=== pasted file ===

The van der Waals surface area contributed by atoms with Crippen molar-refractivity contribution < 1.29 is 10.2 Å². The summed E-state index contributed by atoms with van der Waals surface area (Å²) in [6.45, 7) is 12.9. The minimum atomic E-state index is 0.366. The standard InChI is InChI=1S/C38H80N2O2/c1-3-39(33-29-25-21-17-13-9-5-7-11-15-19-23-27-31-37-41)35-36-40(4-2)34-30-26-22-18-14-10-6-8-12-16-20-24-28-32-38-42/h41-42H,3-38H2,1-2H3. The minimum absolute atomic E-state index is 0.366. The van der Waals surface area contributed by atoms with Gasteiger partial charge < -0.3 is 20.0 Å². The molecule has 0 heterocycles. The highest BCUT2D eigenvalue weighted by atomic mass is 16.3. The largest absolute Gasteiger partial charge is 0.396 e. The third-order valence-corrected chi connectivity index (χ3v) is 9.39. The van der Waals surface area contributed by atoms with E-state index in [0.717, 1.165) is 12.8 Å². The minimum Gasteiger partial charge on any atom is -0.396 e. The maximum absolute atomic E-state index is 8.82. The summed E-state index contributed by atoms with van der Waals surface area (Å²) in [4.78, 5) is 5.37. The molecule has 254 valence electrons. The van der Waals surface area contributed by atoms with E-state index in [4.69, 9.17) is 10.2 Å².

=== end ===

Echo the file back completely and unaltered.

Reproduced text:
The van der Waals surface area contributed by atoms with Crippen molar-refractivity contribution < 1.29 is 10.2 Å². The summed E-state index contributed by atoms with van der Waals surface area (Å²) in [6.45, 7) is 12.9. The minimum atomic E-state index is 0.366. The standard InChI is InChI=1S/C38H80N2O2/c1-3-39(33-29-25-21-17-13-9-5-7-11-15-19-23-27-31-37-41)35-36-40(4-2)34-30-26-22-18-14-10-6-8-12-16-20-24-28-32-38-42/h41-42H,3-38H2,1-2H3. The minimum absolute atomic E-state index is 0.366. The van der Waals surface area contributed by atoms with Gasteiger partial charge < -0.3 is 20.0 Å². The molecule has 0 heterocycles. The highest BCUT2D eigenvalue weighted by atomic mass is 16.3. The largest absolute Gasteiger partial charge is 0.396 e. The third-order valence-corrected chi connectivity index (χ3v) is 9.39. The van der Waals surface area contributed by atoms with E-state index in [0.717, 1.165) is 12.8 Å². The minimum Gasteiger partial charge on any atom is -0.396 e. The maximum absolute atomic E-state index is 8.82. The summed E-state index contributed by atoms with van der Waals surface area (Å²) in [4.78, 5) is 5.37. The molecule has 254 valence electrons. The van der Waals surface area contributed by atoms with E-state index in [4.69, 9.17) is 10.2 Å².